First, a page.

The best songs are those that provide messages that reach beyond the genre into which they are born. There are lyrics that can move people deeply, even when the composer and listener are separated by oceans.
The tremendous poet, composer and actor Rubén Blades is the sort who can plumb the depths of human emotion. Over his industrious and varied career, Blades has been a voice of passion, awareness and social consciousness throughout the Spanish-speaking world. He also possesses a wide-ranging interest in ideas and art, which has led to his involvement in projects with intriguing musical blends, including his new recording Tangos, a fascinating partnership of Blades’s classic salsa compositions with Argentinean tango.
Blades’s interest in tango music led him to reach out to his long time friend and collaborator Carlos Franzetti. Both were intimately involved in the New York Latin jazz and salsa scenes of the late 1970s and early 1980s and they befriended each other while working on a number of recordings, including the massive releases of Siembra (1978) and Maestra Vida (1980) and the music for the films Beat Street (1984) and Q&A (1990).
The initial idea for a collaboration using tango material was proposed nearly a decade ago but plans were delayed while Blades served as the Minister of Tourism for his native Panama from 2004 to 2009. Blades never forgot the idea and he began to hint at a possible tango project with Franzetti while touring Latin America shortly after his term ended.
Blades’s hints led to an invitation from Gustavo Mozi for the two to close the World Tango Festival in Buenos Aires during the summer of 2010. The Festival gave Blades and Franzetti the perfect opportunity to tackle the project.
Franzetti began by arranging five of Blades’s compositions for their performance: “Pablo Pueblo,” “Ligia Elena,” “Ella,” “Paula C” and “Pedro Navaja.” At the Festival, Blades and Franzetti were accompanied by the fantastic Leopoldo Federico Orchestra, which also recorded the pieces shortly thereafter. Once they returned to New York, Blades and Franzetti worked on arranging another six compositions, which were recorded with a tango quintet, with the strings and woodwinds recorded later in Prague.
Arranging Blades’s classic salsa material proved to be quite a difficult task. The two wanted to make sure they did justice to both the original salsa renditions and the tango tradition, so they had to make a number of artistic choices while creating their new arrangements. For example, salsa has a strict continuous beat while tango does not, tango being more attuned to classical music and utilizing a more rhapsodic feel. So Blades chose his more melodic songs for the project to help bridge the gap between genres more easily. Franzetti even utilized some Afro-Cuban rhythmic ideas on some of the compositions to really make the fusion unique.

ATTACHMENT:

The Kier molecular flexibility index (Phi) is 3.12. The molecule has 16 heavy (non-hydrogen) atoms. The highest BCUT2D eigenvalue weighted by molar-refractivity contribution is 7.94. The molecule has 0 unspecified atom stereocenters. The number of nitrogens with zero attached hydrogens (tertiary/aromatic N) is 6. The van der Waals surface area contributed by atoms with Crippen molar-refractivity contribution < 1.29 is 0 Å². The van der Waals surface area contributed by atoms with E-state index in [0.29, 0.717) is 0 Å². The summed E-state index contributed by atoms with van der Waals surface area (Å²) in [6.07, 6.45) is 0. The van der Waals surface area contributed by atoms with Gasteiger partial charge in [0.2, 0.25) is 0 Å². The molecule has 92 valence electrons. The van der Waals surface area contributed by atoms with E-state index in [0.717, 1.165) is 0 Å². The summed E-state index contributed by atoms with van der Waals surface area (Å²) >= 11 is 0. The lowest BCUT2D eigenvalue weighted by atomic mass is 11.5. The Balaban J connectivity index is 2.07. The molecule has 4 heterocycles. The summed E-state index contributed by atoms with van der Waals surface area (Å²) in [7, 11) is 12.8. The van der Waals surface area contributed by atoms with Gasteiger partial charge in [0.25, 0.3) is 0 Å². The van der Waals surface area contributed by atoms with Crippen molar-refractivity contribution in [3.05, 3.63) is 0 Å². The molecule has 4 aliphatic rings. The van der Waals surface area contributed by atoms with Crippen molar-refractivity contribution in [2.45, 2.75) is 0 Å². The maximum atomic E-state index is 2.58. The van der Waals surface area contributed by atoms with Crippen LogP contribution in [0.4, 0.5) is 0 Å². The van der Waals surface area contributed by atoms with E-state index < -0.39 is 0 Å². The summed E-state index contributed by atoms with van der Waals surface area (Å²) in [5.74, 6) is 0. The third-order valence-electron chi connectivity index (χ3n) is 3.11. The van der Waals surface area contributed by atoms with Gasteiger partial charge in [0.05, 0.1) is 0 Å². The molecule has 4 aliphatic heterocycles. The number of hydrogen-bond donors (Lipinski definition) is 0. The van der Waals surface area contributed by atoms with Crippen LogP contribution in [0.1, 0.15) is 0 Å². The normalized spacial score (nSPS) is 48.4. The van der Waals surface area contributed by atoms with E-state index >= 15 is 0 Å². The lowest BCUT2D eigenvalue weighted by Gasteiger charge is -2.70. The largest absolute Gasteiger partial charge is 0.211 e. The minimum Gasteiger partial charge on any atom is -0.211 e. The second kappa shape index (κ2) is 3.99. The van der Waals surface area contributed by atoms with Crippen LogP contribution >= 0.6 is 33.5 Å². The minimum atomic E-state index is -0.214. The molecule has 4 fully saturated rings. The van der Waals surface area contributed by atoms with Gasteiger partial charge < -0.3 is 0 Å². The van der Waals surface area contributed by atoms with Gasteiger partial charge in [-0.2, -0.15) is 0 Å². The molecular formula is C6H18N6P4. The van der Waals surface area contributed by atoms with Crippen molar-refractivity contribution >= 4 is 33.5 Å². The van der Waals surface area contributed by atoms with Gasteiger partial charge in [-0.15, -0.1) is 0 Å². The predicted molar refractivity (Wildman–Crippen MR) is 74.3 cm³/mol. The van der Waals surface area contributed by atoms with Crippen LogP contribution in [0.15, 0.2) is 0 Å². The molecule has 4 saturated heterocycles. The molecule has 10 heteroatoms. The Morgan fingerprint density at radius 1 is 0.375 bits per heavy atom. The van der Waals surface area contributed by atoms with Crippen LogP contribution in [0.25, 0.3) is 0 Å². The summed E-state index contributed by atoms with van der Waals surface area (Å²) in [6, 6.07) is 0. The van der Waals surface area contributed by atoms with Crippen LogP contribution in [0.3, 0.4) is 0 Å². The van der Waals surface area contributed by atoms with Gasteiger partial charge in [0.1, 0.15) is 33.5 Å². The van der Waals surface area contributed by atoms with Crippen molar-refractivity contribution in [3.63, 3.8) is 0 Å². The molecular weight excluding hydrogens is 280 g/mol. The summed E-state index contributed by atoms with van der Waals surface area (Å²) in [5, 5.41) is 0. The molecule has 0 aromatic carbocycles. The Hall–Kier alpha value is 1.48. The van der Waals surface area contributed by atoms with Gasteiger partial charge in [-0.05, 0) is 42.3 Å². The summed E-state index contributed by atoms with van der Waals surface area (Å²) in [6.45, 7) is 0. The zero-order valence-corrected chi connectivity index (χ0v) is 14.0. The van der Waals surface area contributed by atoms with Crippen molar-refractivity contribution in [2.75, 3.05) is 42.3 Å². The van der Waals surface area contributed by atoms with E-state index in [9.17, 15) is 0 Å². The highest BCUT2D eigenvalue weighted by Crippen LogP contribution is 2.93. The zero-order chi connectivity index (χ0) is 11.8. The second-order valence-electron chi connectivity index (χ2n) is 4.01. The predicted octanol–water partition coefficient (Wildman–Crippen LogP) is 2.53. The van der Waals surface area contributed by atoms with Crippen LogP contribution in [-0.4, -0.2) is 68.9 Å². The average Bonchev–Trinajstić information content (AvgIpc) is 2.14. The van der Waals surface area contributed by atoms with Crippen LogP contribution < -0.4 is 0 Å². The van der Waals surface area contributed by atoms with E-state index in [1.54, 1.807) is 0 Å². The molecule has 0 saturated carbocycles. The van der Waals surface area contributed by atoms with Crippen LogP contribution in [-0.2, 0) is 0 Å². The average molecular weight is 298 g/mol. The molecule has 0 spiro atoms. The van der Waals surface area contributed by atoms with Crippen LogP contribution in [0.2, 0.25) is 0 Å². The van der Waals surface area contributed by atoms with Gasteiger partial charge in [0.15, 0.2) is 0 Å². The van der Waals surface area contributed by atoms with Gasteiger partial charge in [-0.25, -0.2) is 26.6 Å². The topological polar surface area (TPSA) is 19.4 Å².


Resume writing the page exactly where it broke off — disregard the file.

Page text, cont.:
The one thing that made the transition work especially well was that Blades’s lyrics could work in any genre but were especially well suited for tango, as his message and stories could be reflected on any street in the barrios of Spanish Harlem or those of Buenos Aires. The lyrics also helped to guide the arrangements, as Franzetti tried to echo sentiment and action within the moving parts of the music, amplifying Blades’s extraordinary storytelling abilities.
The recording begins with the lilting “Paula C,” a dramatic take on the romantic classic. “Ligia Elena” provides a perfect example of Blades’s story telling ability as a young society lady falls in love with a bohemian musician to the disappointment of her well to do family, all the while the music framing the lyrics perfectly. The powerfully moving “Ella” is an homage to a strong woman, though whom exactly is never disclosed. Heralding the plights of the poor, the meaning behind “Pablo Pueblo” gets magnified by the startling arrangement.
Perhaps Blades’s most well known composition, the story of murderous hustler “Pedro Navaja” who meets his demise, is represented on the streets of Buenos Aires while the rhythmic flair of the original remains with hints of charanga. The philosophic “Vida” asks the listener to accept others so that all may have a better life while “Juana Mayo” is a compassionate view of the struggles of a prostitute. “Sebastian” tells the story of the passions of an insane man who wishes to build a spaceship for his imaginary girlfriend.
The self-affirming “Parao” (literally meaning ‘stand tall’) is a quiet anthem for keeping one’s head up. Blades’s storytelling is probably the most poignant on his “Adán García,” a song about a poor man’s struggle to feed his family and his disastrous attempt to rob a bank with a toy gun, while the orchestra effectively parallels the deterioration of his mind. The recording concludes with “Tiempos,” a ballad with lyrics about life and forgiveness.
Ruben Blades has proven himself to be one of the greatest lyricists and songwriters of our time. The idea to frame his lyrics with the tremendous arrangements of Carlos Franzetti in the tango idiom only increases the drama of his poetry. Tangos will prove to cement the legacy of this master songwriter and the ability of his songs to transcend musical borders.